May 10-16 2021
A post-mortem cellular analysis of the lungs
Infection by SARS-CoV-2 leads in 15% of cases to severe illness associated with respiratory distress syndrome and increased morbidity and mortality. The difficulties of taking samples from patients, often limited to broncho-alveolar fluids, hinders understanding of the consequences of infection at lung tissue level.
Researchers at the University of Columbia instigated a programme of rapid autopsies (under the direction of the Institutional Review Board) to remove and freeze the pulmonary tissues of COVID-19 patients in the ten hours following their deaths, so avoiding any deterioration. They analysed transcription profiles (transcriptome) by single-cell RNA sequencing (snRNA-seq). This work was carried out on a cohort of 19 people with an average age of 72 as well as on a control-cohort (non COVID-19) of 7 patients aged about 70, representing a total of 116 314 cells. The cells were identified and classified according to several criteria, such as markers expressed in the membrane (over or under-expression of specific genes) or their granularity (which reflects the internal complexity of the cell). In total, 9 cellular types were identified: epithelial and endothelial cells, myeloids, fibroblasts, T and B lymphocytes, neurons, mastocytes and antigen-presenting cells (including dendritic cells).
In COVID-19 patients overall, an increase in the number of myeloid cells was observed, in particular monocytes and macrophages that were aberrantly overactivated (over-expression of CTSB/D/Z, PSAP). This suggests that these cells are a major source of inflammatory deregulation in the lungs. The analysis of blood cells showed that antibody response was relatively well preserved (enrichment of the IGHV1-18/IGLV3-20 genetic combination producing neutralising antibodies). In COVID-19 patients, the number of alveolar cells (AT1 et AT2) was seen to be reduced. AT2 cells, which act as progenitor cells to regenerate the AT1 cells, can no longer make this transition (decrease in ETV5, CAV1).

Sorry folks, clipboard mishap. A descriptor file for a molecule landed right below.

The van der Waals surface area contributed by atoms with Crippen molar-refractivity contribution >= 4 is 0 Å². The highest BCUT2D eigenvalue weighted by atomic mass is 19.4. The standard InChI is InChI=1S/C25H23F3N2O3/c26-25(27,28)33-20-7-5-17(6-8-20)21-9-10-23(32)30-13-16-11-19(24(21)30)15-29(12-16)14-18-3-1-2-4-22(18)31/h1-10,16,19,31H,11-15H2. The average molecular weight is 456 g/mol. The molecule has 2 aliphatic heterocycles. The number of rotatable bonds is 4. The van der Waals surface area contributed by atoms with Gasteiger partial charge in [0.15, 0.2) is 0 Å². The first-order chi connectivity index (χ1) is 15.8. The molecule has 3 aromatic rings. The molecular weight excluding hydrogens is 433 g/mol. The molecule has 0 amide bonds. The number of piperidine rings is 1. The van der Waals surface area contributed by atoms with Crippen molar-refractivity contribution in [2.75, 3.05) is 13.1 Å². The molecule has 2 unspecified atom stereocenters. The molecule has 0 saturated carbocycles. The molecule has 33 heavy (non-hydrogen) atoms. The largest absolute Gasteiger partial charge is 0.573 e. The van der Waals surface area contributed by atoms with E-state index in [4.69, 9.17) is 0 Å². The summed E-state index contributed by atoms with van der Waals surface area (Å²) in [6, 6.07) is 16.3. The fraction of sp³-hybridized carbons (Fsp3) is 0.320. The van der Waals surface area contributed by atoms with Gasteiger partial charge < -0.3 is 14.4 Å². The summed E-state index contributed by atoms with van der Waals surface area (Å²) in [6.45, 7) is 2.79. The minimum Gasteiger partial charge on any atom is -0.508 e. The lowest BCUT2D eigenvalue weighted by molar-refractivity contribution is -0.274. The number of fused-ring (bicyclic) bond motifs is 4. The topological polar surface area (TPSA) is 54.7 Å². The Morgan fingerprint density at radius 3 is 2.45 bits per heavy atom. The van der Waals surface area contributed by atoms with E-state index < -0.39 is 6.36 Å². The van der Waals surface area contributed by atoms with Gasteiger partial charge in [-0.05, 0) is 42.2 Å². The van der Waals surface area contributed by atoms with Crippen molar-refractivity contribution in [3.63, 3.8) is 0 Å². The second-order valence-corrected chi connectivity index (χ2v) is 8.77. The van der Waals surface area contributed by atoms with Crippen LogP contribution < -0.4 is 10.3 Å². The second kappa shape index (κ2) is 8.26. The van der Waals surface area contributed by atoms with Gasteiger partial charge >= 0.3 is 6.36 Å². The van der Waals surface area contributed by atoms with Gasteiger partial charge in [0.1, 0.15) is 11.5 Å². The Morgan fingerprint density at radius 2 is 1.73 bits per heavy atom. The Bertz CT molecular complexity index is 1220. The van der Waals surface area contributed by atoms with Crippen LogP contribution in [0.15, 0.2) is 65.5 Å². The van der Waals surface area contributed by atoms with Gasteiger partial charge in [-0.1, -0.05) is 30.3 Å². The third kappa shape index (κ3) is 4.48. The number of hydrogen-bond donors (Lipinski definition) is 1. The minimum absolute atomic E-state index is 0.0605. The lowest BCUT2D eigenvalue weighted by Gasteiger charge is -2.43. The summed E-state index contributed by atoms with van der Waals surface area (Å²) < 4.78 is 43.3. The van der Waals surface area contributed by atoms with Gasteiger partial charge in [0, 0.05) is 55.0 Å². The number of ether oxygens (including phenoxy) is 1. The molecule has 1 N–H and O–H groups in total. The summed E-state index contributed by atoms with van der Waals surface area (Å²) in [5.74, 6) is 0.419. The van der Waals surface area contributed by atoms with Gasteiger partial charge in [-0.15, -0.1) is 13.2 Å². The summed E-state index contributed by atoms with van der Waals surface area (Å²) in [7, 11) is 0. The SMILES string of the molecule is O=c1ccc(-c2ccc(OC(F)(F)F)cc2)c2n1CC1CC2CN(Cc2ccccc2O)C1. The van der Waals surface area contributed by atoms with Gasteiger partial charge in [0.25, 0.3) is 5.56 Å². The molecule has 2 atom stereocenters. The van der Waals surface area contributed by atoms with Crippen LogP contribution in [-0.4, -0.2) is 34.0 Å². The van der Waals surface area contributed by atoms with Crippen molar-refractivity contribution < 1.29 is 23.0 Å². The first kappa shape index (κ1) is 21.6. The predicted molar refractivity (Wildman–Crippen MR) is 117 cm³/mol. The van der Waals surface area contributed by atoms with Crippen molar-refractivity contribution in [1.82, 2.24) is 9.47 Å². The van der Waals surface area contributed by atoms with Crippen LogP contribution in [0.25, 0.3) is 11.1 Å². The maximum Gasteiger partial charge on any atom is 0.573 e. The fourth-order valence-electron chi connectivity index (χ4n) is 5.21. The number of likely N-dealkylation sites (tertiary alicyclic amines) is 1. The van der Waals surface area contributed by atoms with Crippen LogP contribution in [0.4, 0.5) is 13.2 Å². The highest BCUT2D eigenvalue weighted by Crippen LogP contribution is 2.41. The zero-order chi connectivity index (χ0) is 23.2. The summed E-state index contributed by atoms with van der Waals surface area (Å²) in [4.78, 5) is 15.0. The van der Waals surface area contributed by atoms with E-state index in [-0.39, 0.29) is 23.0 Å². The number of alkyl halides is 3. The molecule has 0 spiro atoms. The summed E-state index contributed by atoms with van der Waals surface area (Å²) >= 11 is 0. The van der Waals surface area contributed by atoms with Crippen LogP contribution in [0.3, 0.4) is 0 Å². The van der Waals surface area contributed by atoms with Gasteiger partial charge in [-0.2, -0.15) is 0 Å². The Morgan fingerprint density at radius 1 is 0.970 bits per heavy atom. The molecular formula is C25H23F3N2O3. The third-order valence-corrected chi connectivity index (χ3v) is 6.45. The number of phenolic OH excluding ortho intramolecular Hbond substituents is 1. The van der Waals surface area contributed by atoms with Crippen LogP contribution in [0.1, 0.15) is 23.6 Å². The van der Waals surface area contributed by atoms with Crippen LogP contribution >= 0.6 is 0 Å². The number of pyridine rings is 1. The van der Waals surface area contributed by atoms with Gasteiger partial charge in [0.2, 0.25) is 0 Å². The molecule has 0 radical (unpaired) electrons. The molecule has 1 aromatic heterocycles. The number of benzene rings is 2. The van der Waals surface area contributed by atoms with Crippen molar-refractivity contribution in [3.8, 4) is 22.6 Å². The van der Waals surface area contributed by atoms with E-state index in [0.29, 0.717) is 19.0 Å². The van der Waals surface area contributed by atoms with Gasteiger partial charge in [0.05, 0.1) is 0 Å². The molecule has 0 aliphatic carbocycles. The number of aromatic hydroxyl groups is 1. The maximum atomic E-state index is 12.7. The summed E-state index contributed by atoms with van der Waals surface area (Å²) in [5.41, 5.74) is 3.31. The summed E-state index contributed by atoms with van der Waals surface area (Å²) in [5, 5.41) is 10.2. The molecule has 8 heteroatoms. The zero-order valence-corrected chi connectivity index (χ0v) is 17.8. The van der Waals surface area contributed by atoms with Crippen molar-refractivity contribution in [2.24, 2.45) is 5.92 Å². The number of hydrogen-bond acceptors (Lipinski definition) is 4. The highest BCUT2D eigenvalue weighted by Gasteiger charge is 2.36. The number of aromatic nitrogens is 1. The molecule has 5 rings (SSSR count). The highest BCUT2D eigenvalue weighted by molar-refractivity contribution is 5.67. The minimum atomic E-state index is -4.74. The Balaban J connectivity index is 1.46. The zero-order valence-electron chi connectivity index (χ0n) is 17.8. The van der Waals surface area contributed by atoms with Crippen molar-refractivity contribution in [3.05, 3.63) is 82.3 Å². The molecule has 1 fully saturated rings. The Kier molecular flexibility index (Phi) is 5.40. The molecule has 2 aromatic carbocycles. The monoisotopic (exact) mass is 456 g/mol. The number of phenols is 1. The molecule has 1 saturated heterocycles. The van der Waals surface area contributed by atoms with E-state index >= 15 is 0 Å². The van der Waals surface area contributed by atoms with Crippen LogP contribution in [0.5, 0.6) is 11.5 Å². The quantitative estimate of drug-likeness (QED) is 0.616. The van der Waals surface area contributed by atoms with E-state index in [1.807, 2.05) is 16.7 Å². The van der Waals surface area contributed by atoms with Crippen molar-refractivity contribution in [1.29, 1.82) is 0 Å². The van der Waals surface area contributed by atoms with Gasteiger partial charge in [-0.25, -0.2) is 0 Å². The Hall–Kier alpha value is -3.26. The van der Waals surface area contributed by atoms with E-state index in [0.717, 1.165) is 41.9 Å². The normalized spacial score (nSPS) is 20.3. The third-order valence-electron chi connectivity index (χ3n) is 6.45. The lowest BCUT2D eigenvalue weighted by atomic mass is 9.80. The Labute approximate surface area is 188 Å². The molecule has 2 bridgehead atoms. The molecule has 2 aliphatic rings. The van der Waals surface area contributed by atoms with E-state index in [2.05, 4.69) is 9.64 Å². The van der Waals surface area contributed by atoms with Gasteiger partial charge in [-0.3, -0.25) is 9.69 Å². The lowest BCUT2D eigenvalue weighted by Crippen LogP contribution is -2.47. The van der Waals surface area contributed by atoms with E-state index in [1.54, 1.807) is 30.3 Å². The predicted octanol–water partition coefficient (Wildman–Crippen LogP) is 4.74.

By using a supplementary cohort of 23 patients and proteomic analyses, the researchers showed that the epithelial cells produce more IL-6 and the macrophages produce more IL-1β, two pro-inflammatory cytokines overexpressed in COVID-19 patients, compared to healthy patients or patients suffering from other pulmonary infections. Tuft cells (overexpression of ChAT, Pou2f3), involved in the inflammation of respiratory passages but whose role is little understood, were 3 times more present in the upper respiratory passages. The number of fibroblasts was also higher, in particular pathological fibroblasts (overexpression of CTHRC1, JunB/D).
This pulmonary transcriptome (or analysis of mRNA expression) at single-cell level provides an overall picture of the situation and cellular programming in the event of lethal cases of COVID-19. Supplementary analyses suggested that the aberrant activation of macrophages (via l’IL-1β) affects the regeneration of the alveolar tissue and promotes the expansion of pathological fibroblasts, leading to the rapid development of fibrosis. The pulmonary epithelial tissue destroyed by viral infection is therefore not regenerated in deceased patients. Although antibody response is satisfactory, an inadequate T response may contribute to a fatal outcome.
This study therefore helps us to better understand responses to SARS-CoV-2 and their clinical complications, but may also be integrated into larger scale modelling. In addition, it provides a base for therapeutic development, since it suggests inhibiting the activity of STAT3 and MMP14 proteins that may block the deregulation of fibroblasts.